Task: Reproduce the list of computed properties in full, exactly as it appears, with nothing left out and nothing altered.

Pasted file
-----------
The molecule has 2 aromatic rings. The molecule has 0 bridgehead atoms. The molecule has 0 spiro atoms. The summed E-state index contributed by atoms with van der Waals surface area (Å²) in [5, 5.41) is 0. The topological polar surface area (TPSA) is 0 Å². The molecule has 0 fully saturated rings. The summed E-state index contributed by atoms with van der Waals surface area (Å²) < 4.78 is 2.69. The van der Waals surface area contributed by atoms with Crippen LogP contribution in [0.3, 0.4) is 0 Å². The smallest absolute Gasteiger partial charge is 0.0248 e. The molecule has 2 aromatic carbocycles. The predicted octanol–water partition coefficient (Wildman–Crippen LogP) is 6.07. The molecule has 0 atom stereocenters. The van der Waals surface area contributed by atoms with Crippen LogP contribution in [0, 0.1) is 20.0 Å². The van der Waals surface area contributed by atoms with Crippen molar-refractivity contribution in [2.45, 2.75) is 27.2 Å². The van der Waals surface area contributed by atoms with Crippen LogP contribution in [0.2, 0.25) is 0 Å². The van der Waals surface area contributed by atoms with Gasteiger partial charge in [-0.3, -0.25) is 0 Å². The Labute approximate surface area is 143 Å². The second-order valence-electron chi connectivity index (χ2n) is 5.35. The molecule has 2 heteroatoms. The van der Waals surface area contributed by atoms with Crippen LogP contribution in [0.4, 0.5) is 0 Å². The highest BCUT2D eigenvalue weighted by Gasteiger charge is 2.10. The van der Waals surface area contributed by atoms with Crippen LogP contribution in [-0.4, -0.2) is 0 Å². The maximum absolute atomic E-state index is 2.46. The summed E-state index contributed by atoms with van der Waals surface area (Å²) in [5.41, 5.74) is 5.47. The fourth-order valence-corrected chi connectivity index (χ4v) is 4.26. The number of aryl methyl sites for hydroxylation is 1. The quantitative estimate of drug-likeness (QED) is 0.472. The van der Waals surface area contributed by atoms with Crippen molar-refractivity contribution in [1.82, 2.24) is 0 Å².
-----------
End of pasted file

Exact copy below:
The molecule has 2 aromatic rings. The molecule has 0 bridgehead atoms. The molecule has 0 spiro atoms. The summed E-state index contributed by atoms with van der Waals surface area (Å²) in [5, 5.41) is 0. The topological polar surface area (TPSA) is 0 Å². The molecule has 0 fully saturated rings. The summed E-state index contributed by atoms with van der Waals surface area (Å²) < 4.78 is 2.69. The van der Waals surface area contributed by atoms with Crippen LogP contribution in [0.3, 0.4) is 0 Å². The smallest absolute Gasteiger partial charge is 0.0248 e. The molecule has 2 aromatic carbocycles. The predicted octanol–water partition coefficient (Wildman–Crippen LogP) is 6.07. The molecule has 0 atom stereocenters. The van der Waals surface area contributed by atoms with Crippen LogP contribution in [0, 0.1) is 20.0 Å². The van der Waals surface area contributed by atoms with Crippen molar-refractivity contribution in [2.45, 2.75) is 27.2 Å². The van der Waals surface area contributed by atoms with Crippen LogP contribution in [0.2, 0.25) is 0 Å². The van der Waals surface area contributed by atoms with Gasteiger partial charge in [-0.3, -0.25) is 0 Å². The Labute approximate surface area is 143 Å². The second-order valence-electron chi connectivity index (χ2n) is 5.35. The molecule has 2 heteroatoms. The van der Waals surface area contributed by atoms with Crippen LogP contribution in [0.4, 0.5) is 0 Å². The highest BCUT2D eigenvalue weighted by Gasteiger charge is 2.10. The van der Waals surface area contributed by atoms with Crippen LogP contribution in [-0.4, -0.2) is 0 Å². The maximum absolute atomic E-state index is 2.46. The summed E-state index contributed by atoms with van der Waals surface area (Å²) in [5.41, 5.74) is 5.47. The fourth-order valence-corrected chi connectivity index (χ4v) is 4.26. The number of aryl methyl sites for hydroxylation is 1. The quantitative estimate of drug-likeness (QED) is 0.472. The van der Waals surface area contributed by atoms with Crippen molar-refractivity contribution in [1.82, 2.24) is 0 Å².